Finally, some actual information on the Childs case

I've finally received some information from the city's court filing opposing the reduction in bail for Terry Childs. It's a frankly disturbing account of events and scenarios.

I've finally received some information from the city's court filing opposing the reduction in bail for Terry Childs. It's a frankly disturbing account of events and scenarios.

First, according to the city, Childs did configure some number of routers and switches with 'no service password-recovery', which would prevent anyone from recovering the passwords on those devices without losing the IOS image and configuration. In addition, he also removed the startup configuration from some number of devices, leaving them operational via the running config, but that would be lost during a power outage or reboot. If this is true, and this was done on the core network gear, then Childs was definitely up to no good -- nobody does that.

Much ado has been made of modems (some of it by me, today), but the court document only discusses a few modems in his work area. It does reference "1100 different devices, routers, switches, modems, etc scattered throughout the city's offices". This is far, far more likely than 1,100 modems, but is still an enormous number of devices that the city apparently doesn't know about, or lost track of. It's incredible to me that any infrastructure of any size could have 1,100 unknown "routers, switches, modems, etc" that only one employee knows about or has access to.

[ Follow the Terry Childs saga with InfoWorld special report: Terry Childs: Admin gone rogue. ]

This document also outlines various methods that Childs could have used to gain access to the FiberWAN, including "wireless access devices to different departments". These are not actually detailed, but are alluded to as being found as references found during forensic analysis.

It's odd the way this document uses common terminology. They describe "access points" throughout the document, but I don't believe they mean wireless access points, rather, individual ports or subnets on the network. My prior speculation that this was the secondary information provided to Mayor Newsom on Monday appears to be correct -- they had to connect to the network from a specific subnet or IP address.

There are also references to a terabyte of information stored on various encrypted storage devices. The city has not been able to gain access to this information, however. I'm assuming that the total size of these devices is one terabyte, not that there's a terabyte of actual information there.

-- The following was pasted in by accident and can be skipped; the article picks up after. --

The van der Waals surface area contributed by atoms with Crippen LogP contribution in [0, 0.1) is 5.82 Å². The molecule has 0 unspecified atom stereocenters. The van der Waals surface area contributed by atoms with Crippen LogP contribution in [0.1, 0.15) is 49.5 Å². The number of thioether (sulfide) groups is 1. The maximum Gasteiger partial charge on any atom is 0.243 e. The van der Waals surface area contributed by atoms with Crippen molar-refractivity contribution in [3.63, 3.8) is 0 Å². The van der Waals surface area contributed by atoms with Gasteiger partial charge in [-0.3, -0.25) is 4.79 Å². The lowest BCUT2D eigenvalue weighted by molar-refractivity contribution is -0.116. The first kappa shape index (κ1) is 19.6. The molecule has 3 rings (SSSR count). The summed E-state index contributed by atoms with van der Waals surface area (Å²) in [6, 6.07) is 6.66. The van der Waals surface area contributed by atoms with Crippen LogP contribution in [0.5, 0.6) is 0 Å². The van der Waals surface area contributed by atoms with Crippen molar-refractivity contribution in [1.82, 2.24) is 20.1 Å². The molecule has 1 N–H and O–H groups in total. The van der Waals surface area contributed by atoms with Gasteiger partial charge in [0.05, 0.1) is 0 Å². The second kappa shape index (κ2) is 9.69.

Also, inexplicably, the city discusses the fact that lists of usernames and passwords were found in Childs' work area and home. Not only do they discuss these lists, but they entered them into evidence unredacted. These are not user account logins and passwords, but rather what appear to be a list of VPN group names, passwords, and associated subnets -- a document that anyone who built a VPN concentrator would have. By themselves, they would not be enough to allow anyone to access the network via VPN, but the fact that the city entered them into evidence is quite shocking. At the very least, they'll have to shut down their VPN access for awhile until they've changed them all and modified the configurations of some large number of VPN clients.

The city also maintains that Childs had more usernames and passwords, including the password of his supervisor. He also apparently had installed sniffers on the network (as had been reported earlier) but no real detail is given.

The city also claims to have found network diagrams, configurations, and other documents regarding the FiberWAN at Childs' home, along with a 9mm clip and .45 caliber ammunition. They do not mention finding any firearms, however. The fact that he had documentation isn't really relevant to me; it was his job, after all.

There's more in these documents, and I'll do a followup post tomorrow with more information. Suffice it to say, this document provides a morsel of information, but leaves large numbers of questions unanswered. Perhaps the most important one for me is how do you protect a crime scene, when that crime scene is a crucial network -- a network that the police are actively using while trying to investigate this case?

For instance, they can claim that the configurations were not saved to flash, but how can they really prove that?

Copyright © 2008 IDG Communications, Inc.

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